Alum Richard Chesley shares corporate law journey, advice for pre-law students and aspiring lawyers


Illustration by Joanna Hou

Richard Chesley, a corporate restructuring lawyer at global law firm DLA Piper, explained changes in the legal field and provided advice to prospective law students.

Avigna Ramachandran, Reporter

Richard “Rick” Chesley (Weinberg ’82), a corporate restructuring lawyer at global law firm DLA Piper, shared his career journey and gave advice to Northwestern students interested in legal professions Monday. 

Chesley is managing partner of the Americas and co-U.S. managing partner for DLA Piper. In 2016, he received the DLA Piper Pro Bono Award, which honors recipients’ outstanding free legal work, for his work with clients from around the world. 

“I’ve been doing this for 38 years, give or take,” Chelsey said. “Still pretty bullish on it. I think the future of law is going to be more enjoyable, challenging and profitable.” 

Law fraternity Phi Alpha Delta, Womxn in Law and the Black Pre-Law Association co-sponsored Monday’s event with NU Career Advancement to inform students on the current state of the legal field. 

Chesley began by discussing the impact of economic conditions and artificial intelligence on the legal field. Despite the recent downturn in markets, he said he hasn’t witnessed large-scale changes in hiring nor a decrease in demand for legal professionals. Chesley added the growth of AI will fundamentally change legal work for the better. 

“The demand will always be there for critical thinkers,” he said. “AI allows our lawyers to do better, more creative, more game-changing work at a much younger age.”

Attendee Olivia Kim (Bienen and Weinberg ’22) appreciated Chesley’s optimistic view on AI.

“It was reassuring to hear about the ways in which new technology could help the legal field,” Kim said.

Chesley explained his path from litigation to corporate restructuring and emphasized the importance of being flexible and taking calculated risks throughout one’s career. 

What students major in during their undergraduate years doesn’t determine how well they can do in law school, Chelsey added.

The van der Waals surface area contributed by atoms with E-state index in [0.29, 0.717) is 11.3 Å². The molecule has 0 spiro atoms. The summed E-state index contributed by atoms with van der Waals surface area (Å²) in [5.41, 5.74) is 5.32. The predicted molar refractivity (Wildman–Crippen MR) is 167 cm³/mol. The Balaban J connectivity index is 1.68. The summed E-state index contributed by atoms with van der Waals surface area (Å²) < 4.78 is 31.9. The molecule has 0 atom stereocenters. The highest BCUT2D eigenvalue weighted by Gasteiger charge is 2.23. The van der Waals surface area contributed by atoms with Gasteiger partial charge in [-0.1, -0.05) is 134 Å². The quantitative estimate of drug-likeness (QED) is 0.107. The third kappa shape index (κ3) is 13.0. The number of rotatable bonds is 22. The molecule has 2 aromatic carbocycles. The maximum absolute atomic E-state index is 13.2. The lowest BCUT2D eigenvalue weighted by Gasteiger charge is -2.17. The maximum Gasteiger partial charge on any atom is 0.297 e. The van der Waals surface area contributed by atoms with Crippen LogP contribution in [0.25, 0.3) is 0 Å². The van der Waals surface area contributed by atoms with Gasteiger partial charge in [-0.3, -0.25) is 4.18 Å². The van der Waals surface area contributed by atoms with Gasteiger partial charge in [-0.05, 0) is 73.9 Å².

“Probably the best lawyer I ever worked with, by far, was a French horn major,” Chesley said. “I mean, who else can say that?” 

He said doing well in law school matters most and advised students to focus less on law school rankings. 

Womxn in Law President and Medill senior Julia Karten said she resonated with Chesley’s perspective on school rankings. 

“The most important thing I learned was not just following statistics and rankings, but going where you think you will succeed most in the legal profession,” Karten said. 

Chesley said there are three main ways to prepare for a legal career: reading, writing and gaining a solid understanding of the field. He encouraged students to take classes that teach them how to critically read large amounts of information. 

Chesley also discussed the types of experiences prospective law students can pursue to increase their exposure to the industry. 

“Talk to people who are lawyers, spend a week at a law firm or spend a week in a lawyer’s office,” Chesley said. “Do whatever you can to get some of that base knowledge going in.”

He recommended students pursue public-interest internships to gain experience in the field. Every lawyer at DLA Piper is required to devote 60 hours to pro bono work.

Ultimately, pursuing law is a way to serve communities, Chesley said. 

“It’s a great way to engage with people and solve real-world problems when you’re in your 20s,” Chesley said. “I can’t recommend it enough.”  

Email: [email protected]

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